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Vietnamese in Minnesota

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Common medical issues and cultural concerns of Vietnamese patients

The following cultural patterns may represent many immigrants from Vietnam, but do not represent all people in a community.

Social structure

A traditional Vietnamese family is patriarchal, with two to four generations and extended family often living in the same home. Family members are expected to work and behave for the good of the group. Traditionally, the father has ultimate responsibility and is the head of the household, although due to Western influence gender roles now vary greatly. In the U.S., arranged marriages are declining. Parents today take more of an advisory role in the choice of a child’s mate. Divorce is uncommon and is considered shameful, especially for women. Vietnamese people use the family name first, then the middle name, with the first name last. Most names have a specific meaning and can be used for either gender.

Diet

A typical Vietnamese diet is generally healthy, with rice or noodles, fresh vegetables, and fish or meat. However, the diet also can be high in sodium from fish sauce and MSG, and low in fiber from lack of whole grains. Dairy and soy products are not part of a typical Vietnamese diet, although most children drink milk. Many adults are lactose intolerant and lack calcium. Women generally believe that formula is more nutritious than nursing for their infants.

Some Vietnamese people do not understand that rice and traditional desserts high in sugar and saturated fats from coconut milk and oil cause weight gain and high blood sugar. In Vietnamese culture, chubby children are considered healthy and a sign of prosperity. This population may be susceptible to weight gain, high cholesterol, and diabetes.

Religion

Prior to the Vietnam War, Buddhism was practiced by 90 percent of the population in Vietnam. Today, the Vietnamese practice a variety of religions. Many are Roman Catholics, a result of Vietnam’s occupation by the French, Portuguese, and Spanish. They also may worship spirits and natural forces, or practice ancestor worship or astrology. Confucianism and Taoism have strongly influenced Vietnamese cultural traditions. Many customs are rooted in both the Confucian respect for education, family, and elders, and the Taoist desire to avoid conflict. Stoicism is a highly respected trait.

Medical care

Many Vietnamese had severe health problems on arrival in the U.S. from poor living conditions, starvation, and abuse during the Vietnam War and in refugee camps. Medical problems included tuberculosis, hepatitis B, malaria, malnutrition, trichinosis, anemia, leprosy, and intestinal parasites. Because of exposure to Agent Orange, older immigrants are at risk for cancers, immune deficiency, endocrine disruption, and neurological damage. The most common cancers seen are prostate, breast, lung, and colorectal cancer. Rates of smoking among men are very high with smoking-related cancer endemic in this population.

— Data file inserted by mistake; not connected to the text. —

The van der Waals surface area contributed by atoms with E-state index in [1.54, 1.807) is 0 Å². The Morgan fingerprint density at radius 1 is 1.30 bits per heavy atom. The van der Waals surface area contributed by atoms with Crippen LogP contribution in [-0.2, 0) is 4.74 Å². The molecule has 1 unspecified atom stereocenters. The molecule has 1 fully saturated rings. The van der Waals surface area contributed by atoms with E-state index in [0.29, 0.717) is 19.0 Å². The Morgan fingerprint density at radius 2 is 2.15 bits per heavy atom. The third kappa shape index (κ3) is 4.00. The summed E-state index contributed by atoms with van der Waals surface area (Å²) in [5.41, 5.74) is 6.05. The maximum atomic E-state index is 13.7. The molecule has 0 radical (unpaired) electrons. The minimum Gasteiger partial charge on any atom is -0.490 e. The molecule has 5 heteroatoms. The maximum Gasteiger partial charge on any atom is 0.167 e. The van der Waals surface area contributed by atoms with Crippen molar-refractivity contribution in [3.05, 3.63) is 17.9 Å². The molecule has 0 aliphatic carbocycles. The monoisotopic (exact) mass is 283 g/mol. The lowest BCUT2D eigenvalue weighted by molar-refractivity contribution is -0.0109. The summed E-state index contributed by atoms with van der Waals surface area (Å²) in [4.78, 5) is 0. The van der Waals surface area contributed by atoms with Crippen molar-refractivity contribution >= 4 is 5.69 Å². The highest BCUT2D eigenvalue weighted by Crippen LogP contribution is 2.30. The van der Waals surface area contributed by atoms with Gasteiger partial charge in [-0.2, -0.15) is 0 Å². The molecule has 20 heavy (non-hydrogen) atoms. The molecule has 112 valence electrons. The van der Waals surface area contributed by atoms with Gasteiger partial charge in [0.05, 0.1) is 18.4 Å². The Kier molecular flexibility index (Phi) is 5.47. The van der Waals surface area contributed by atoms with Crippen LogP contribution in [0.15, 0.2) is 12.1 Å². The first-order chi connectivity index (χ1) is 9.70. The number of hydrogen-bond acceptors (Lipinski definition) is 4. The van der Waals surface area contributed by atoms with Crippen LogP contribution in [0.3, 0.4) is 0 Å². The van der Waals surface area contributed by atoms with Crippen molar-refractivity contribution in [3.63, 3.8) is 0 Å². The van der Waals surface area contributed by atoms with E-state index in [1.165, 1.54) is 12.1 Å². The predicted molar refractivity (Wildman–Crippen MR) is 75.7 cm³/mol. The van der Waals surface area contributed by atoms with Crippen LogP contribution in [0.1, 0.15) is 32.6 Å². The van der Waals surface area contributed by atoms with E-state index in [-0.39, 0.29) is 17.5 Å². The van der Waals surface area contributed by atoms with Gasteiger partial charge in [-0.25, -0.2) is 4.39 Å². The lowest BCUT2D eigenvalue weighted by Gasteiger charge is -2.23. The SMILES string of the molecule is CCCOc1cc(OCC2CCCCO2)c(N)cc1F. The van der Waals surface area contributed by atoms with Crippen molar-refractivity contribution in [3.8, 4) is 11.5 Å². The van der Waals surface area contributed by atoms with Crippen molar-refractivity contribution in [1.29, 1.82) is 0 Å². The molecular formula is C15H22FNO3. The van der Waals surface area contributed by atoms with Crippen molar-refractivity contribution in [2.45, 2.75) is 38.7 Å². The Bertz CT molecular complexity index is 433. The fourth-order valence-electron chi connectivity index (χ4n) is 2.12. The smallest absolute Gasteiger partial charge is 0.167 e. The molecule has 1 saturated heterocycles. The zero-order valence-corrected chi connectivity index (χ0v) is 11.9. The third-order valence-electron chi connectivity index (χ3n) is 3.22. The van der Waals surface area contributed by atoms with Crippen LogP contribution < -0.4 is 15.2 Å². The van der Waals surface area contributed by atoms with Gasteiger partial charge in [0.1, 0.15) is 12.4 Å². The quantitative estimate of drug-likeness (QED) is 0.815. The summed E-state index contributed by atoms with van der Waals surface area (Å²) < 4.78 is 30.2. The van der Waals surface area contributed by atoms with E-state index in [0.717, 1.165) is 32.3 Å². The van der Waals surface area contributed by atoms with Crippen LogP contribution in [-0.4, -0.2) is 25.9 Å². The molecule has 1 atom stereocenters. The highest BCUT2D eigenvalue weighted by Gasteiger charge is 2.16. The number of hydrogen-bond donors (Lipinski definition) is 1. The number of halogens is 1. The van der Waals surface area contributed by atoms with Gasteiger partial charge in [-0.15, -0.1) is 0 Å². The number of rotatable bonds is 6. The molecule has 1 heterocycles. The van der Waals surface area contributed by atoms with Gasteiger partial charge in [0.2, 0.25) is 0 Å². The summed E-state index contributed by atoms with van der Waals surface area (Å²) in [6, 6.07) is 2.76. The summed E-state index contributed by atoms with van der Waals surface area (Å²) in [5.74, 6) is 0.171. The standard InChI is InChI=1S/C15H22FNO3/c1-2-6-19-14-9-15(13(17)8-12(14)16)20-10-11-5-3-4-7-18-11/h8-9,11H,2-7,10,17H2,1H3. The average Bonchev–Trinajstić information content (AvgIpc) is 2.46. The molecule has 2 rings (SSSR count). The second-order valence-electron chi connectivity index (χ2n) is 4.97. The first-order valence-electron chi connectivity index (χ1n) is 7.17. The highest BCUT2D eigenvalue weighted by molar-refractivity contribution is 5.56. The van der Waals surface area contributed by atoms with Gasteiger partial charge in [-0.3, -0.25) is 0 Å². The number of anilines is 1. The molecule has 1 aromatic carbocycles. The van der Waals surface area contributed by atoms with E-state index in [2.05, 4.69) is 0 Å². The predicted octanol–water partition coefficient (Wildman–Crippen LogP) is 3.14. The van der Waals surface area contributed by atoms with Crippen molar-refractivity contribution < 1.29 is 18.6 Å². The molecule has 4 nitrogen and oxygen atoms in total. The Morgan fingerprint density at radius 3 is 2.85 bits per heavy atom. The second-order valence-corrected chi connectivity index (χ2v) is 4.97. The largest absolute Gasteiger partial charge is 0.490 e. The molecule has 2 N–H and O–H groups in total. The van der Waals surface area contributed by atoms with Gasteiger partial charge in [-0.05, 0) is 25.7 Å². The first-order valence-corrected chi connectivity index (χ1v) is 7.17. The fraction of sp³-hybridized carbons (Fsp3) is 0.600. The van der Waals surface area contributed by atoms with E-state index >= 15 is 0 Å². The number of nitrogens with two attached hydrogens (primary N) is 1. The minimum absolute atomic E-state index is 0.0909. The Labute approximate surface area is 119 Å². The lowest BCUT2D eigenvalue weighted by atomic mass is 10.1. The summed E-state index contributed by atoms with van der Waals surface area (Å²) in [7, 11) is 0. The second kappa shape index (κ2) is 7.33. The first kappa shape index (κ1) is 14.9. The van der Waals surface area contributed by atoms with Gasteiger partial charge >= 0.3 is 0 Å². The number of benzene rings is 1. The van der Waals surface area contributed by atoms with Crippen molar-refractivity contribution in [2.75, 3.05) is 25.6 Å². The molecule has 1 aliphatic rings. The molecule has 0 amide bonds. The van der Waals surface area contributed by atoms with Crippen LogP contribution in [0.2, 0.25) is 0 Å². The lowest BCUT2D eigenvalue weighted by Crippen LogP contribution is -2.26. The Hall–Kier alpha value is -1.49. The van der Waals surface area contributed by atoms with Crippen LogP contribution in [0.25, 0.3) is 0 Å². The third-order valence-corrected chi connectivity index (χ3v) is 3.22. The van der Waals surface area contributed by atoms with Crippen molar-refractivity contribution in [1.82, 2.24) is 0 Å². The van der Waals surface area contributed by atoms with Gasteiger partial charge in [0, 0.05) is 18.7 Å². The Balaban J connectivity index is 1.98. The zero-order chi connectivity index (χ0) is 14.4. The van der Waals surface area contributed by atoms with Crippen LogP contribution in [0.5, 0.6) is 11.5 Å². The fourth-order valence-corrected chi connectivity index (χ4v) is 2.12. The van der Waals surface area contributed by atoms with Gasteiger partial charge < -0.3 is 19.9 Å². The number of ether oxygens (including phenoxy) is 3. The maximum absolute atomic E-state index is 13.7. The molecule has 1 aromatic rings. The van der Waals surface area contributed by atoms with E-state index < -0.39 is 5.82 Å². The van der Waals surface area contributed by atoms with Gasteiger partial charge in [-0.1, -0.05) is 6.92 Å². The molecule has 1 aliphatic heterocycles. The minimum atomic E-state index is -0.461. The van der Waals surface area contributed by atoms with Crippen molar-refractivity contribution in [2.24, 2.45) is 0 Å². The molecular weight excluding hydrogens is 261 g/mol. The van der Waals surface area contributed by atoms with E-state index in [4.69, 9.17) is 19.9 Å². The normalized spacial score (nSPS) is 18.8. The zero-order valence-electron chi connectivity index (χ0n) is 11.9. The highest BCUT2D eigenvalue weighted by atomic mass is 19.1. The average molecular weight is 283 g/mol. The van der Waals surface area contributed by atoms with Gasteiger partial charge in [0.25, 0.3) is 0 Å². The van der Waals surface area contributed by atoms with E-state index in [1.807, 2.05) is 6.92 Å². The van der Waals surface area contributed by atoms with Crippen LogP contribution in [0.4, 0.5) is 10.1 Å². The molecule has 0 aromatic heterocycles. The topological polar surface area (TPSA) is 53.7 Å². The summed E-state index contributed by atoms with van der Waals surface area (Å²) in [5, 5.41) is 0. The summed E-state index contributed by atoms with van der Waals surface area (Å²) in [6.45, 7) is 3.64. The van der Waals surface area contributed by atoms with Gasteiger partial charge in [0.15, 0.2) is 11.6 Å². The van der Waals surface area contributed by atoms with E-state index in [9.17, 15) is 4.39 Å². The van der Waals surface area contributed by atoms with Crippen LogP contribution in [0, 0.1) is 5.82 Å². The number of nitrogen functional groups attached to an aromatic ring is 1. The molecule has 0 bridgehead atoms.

In Minnesota, Vietnamese who consume large quantities of fish taken from lakes and rivers are at risk of exposure to mercury and PCBs. The Minnesota Department of Health advises clinicians to encourage their patients to replace some fish in their diet with alternative protein sources.

Many Vietnamese believe that Asian people are different physiologically from white people. Western medicines are thought of as “hot” and too potent for their physiology. They may not take medicines as prescribed. Symptoms are often attributed to a physical weakness; for example, a weak heart is expressed by panic, palpitations, and dizziness; a weak kidney is expressed by impotence; a weak stomach or liver is expressed by indigestion; and a weak nervous system is expressed by headache or lack of concentration.

Often, elders do not trust Western medicine and use it only as a last resort. They may resist immunizations and invasive procedures, and view a clinician who does not intrude on the body as the best healer. Some believe a physician should be able to diagnose a problem by looking at them and feeling their pulse. Vietnamese people also believe in the medicinal properties of foods such as mung beans, green beans, and bitter melon, which is believed to help control blood pressure. Acupuncture is used widely for arthritis pain, stroke, visual problems, and other symptoms.

Clinicians should be aware of dermabrasive procedures used by Vietnamese patients that leave marks on the skin—and not misinterpret the marks as signs of physical abuse. These procedures based on the Chinese philosophy of hot/cold physiology are often used to treat headache, cough, nausea, and other maladies. Cutaneous hematomas are made on the face and trunk by pinching and pulling the skin to release excessive air, by rubbing skin with a coin or spoon, or by cupping—heating air in a cup with a flame, then placing the cup on the skin. As the air cools, it contracts and pulls on the skin, leaving a purple mark. Moxibustion, often combined with acupuncture, is the process of making superficial circular burns on the skin with ignited incense or other material placed directly on the skin.